But…”the case for investing in emerging-market consumers now looks less clear-cut. Poorer countries still appear to deliver better growth: Nestlé’s sales rose 4.8% last year in developing countries, compared with just 0.7% in rich countries. But such ‘organic’ numbers, which strip out currency and portfolio changes, mask the impact of depreciating currencies. In dollar terms Nestlé’s sales were flat last year.”

    At the same time, “Giant companies by their nature will struggle to respond to the rapid shift in tastes toward fresher, healthier and smaller brands. Corporate bureaucracy, with its inevitable tension between product and geography in the hierarchy, can slow responses to innovative local competitors. Size also makes it harder to transform through deals.”


    • The New York Post reports that Lands’ End, which has 159 shops inside Sears stores, plans to close 20 of them by the end of the year, and is planning to expand its standalone fleet of stores by approximately the same number over the coming years.

    Sears, of course, used to own Lands’ End until it spun the retailer off.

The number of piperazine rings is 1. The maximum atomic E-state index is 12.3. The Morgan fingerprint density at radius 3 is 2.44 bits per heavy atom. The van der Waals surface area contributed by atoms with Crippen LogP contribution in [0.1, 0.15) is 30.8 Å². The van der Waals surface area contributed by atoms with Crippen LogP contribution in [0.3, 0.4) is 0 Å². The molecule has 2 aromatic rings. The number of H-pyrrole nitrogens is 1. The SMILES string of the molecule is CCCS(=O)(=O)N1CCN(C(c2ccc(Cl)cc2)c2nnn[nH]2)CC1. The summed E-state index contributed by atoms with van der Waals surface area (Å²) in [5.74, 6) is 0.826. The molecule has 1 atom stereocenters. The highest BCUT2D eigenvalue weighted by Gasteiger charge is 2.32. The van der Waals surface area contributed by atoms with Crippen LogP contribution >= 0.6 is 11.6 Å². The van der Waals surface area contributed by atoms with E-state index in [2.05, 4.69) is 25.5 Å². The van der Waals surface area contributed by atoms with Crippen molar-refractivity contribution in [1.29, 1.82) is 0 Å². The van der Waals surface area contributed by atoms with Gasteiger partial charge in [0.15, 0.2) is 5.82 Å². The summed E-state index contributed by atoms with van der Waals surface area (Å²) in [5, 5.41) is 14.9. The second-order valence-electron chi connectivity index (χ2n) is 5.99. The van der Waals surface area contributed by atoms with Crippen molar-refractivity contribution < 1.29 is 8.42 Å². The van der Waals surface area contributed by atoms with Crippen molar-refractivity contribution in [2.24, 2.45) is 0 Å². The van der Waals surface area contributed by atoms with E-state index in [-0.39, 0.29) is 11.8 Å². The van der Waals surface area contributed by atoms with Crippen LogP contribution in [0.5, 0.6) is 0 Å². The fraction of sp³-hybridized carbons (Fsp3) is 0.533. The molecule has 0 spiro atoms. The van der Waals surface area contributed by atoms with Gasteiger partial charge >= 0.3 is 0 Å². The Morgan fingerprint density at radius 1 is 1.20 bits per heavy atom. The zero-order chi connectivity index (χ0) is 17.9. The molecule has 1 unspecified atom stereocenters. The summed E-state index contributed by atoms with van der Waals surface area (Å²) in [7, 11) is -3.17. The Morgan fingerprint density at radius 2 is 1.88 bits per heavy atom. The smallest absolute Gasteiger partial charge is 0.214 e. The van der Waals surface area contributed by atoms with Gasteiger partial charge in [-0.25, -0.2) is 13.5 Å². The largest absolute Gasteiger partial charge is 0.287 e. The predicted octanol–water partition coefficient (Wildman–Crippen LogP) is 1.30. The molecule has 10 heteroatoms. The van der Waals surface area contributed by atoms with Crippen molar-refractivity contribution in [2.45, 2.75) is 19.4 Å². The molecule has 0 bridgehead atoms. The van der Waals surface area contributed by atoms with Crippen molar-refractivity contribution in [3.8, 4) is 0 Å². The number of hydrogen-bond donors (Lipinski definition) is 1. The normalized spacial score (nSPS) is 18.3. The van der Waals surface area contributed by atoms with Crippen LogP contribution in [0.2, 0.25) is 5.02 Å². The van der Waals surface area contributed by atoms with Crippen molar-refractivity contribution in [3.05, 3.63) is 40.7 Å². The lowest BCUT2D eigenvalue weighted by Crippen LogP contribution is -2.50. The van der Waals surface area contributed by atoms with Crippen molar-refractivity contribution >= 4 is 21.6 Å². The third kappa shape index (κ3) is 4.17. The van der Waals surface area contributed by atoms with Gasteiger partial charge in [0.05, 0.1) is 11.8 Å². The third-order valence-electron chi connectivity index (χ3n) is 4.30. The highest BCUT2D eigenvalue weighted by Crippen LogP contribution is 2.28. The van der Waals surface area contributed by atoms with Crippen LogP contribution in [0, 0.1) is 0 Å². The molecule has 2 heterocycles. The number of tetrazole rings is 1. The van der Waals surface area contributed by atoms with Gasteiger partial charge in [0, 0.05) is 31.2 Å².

Two other points about Lands’ End…

    First, the company says that online sales remain its foundation: “Online sales rose 19.7 percent in the second quarter, outpacing the overall increase of 11.7 percent, to $299.8 million.”

    Second, the Post writes that Lands’ End’s stock market price keeps going up the more that the company distances itself from Sears.
    KC's View:

    Published on: June 14, 2018

    • Mars announced that Andrew Clarke, the company’s chief marketing and customer officer, has been named global president of Mars Wrigley Confectionery, effective in September.

    Clarke is succeeding the retiring Martin Radvan.
    KC's View:

    Published on: June 14, 2018

    Yesterday we took note of a Fox News report that for the time being, every In-N-Out location in Texas - all 37 of them - have been closed. If you want a Double Double, Animal Style or a chocolate shake, you have to go elsewhere until In-N-Out gets a shipment of hamburger buns that the company feels are up to its standards.

    That’s right. In-N-Out was dissatisfied with the quality of buns that it got - we are assured that it was a quality issue and not a food safety problem - so it decided that it would rather close than serve up burgers on sub-standard buns.